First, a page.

What do you do? Perhaps you have a fully automated content reconciliation system that checks every piece of content every day against the "load" list, and if something is missing, the system works without intervention to download it before the viewing window opens. Not many – if any – of us are so fortunate as to have something like this.

More likely, some or all of this effort, if it is being done at all, is very manual and brute-force. For example, you might get a "should be loaded" spreadsheet from the content provider and a "what is loaded" spreadsheet from your asset management system. Then you "stare and compare," or if you’re lucky, one of your gearheads wrote a macro to spit out exceptions. But no matter how it happens, you end up having to send emails or make phone calls to get content re-pitched, perhaps having to pay re-pitch fees unless you can prove the "miss" was the content provider’s fault.

A couple dozen misses out 10,000 titles may not be bad statistically, but it will irk your customers and cost you money. If the miss is a popular title, such as episode three of year two of "The Sopranos," stand by for lots of angry customer calls. Even if the miss is a less-popular title, there’s a cost involved; as Table 1 shows, you could be leaving a lot of money on the table (so to speak). Missing the obscure titles in Table 1 could amount to nearly $100,000 of unrealized revenue in only one month. The real number is somewhat lower, perhaps 50 percent or so – someone at the system probably would have noticed that "27 Dresses" and maybe "Cloverfield" were missing, but the $406 earned from the "Bucket Head" content and revenue from many others would have simply vanished.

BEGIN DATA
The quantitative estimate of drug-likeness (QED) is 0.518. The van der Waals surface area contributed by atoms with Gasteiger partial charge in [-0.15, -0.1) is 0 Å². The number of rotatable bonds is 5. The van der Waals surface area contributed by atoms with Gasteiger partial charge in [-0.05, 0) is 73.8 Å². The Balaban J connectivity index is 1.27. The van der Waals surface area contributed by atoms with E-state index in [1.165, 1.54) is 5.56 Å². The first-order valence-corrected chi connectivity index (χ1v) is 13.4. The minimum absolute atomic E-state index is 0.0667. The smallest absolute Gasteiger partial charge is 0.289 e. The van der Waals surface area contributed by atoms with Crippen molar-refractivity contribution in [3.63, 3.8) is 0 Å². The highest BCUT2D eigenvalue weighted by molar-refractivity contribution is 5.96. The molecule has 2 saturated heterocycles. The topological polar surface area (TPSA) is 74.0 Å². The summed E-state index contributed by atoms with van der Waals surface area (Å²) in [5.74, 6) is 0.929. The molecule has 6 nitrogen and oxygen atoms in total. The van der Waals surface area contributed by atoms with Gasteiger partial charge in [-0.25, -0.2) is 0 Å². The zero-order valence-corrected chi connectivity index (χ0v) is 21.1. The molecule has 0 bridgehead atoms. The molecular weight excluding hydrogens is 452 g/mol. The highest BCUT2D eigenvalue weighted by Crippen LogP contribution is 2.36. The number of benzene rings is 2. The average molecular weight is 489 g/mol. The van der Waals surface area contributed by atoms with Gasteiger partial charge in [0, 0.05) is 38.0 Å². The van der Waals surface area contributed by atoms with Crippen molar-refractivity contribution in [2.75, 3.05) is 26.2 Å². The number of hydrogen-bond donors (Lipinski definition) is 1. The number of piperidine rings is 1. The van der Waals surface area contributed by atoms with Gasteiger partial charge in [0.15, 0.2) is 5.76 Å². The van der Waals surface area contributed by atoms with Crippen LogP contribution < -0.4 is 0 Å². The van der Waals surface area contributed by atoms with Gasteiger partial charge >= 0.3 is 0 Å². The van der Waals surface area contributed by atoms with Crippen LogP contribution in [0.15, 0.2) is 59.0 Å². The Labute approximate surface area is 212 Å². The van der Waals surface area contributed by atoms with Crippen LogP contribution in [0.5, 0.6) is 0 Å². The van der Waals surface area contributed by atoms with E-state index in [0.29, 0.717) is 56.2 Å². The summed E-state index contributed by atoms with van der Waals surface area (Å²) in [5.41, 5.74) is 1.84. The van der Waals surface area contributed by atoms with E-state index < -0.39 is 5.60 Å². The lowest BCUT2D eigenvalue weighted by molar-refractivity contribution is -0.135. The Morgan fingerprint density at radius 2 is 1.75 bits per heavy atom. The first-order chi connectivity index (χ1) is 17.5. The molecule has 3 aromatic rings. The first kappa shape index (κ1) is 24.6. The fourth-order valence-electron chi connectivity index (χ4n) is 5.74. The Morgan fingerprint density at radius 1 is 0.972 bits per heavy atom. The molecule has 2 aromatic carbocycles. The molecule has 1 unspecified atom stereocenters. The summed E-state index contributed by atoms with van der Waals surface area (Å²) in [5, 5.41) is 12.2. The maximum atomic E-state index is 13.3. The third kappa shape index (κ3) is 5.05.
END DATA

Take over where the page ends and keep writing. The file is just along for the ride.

If you dig into your content accuracy, you will find not only that you can improve your VOD revenue, but also that you can determine – at least in some cases – why you have content problems. Then you can get them resolved internally or through your content providers, meaning a lot less brute-force work. Business results Optimizing the "care and feeding" of your VOD system has a number of beneficial outcomes for your business. Among them are: